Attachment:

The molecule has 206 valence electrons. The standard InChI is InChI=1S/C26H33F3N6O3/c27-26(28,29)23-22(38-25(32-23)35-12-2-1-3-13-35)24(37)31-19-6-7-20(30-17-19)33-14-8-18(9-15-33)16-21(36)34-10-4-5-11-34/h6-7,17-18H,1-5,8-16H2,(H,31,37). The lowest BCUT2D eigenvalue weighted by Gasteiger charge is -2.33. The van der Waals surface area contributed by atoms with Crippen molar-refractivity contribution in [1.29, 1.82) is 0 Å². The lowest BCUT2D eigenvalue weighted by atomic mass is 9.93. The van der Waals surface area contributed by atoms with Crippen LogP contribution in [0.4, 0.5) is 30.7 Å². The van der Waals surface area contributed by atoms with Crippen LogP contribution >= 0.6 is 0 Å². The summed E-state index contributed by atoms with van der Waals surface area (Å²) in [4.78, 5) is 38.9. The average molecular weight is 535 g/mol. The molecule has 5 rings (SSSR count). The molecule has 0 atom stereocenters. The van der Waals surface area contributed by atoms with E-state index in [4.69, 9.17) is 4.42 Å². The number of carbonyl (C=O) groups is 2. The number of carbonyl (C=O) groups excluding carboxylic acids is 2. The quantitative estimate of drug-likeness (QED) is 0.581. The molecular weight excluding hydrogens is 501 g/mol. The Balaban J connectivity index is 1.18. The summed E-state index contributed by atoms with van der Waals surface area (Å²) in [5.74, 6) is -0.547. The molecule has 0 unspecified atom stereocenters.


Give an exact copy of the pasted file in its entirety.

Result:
The molecule has 206 valence electrons. The standard InChI is InChI=1S/C26H33F3N6O3/c27-26(28,29)23-22(38-25(32-23)35-12-2-1-3-13-35)24(37)31-19-6-7-20(30-17-19)33-14-8-18(9-15-33)16-21(36)34-10-4-5-11-34/h6-7,17-18H,1-5,8-16H2,(H,31,37). The lowest BCUT2D eigenvalue weighted by Gasteiger charge is -2.33. The van der Waals surface area contributed by atoms with Crippen molar-refractivity contribution in [1.29, 1.82) is 0 Å². The lowest BCUT2D eigenvalue weighted by atomic mass is 9.93. The van der Waals surface area contributed by atoms with Crippen LogP contribution in [0.4, 0.5) is 30.7 Å². The van der Waals surface area contributed by atoms with Crippen LogP contribution >= 0.6 is 0 Å². The summed E-state index contributed by atoms with van der Waals surface area (Å²) in [4.78, 5) is 38.9. The average molecular weight is 535 g/mol. The molecule has 5 rings (SSSR count). The molecule has 0 atom stereocenters. The van der Waals surface area contributed by atoms with E-state index in [4.69, 9.17) is 4.42 Å². The number of carbonyl (C=O) groups is 2. The number of carbonyl (C=O) groups excluding carboxylic acids is 2. The quantitative estimate of drug-likeness (QED) is 0.581. The molecular weight excluding hydrogens is 501 g/mol. The Balaban J connectivity index is 1.18. The summed E-state index contributed by atoms with van der Waals surface area (Å²) in [5.74, 6) is -0.547. The molecule has 0 unspecified atom stereocenters.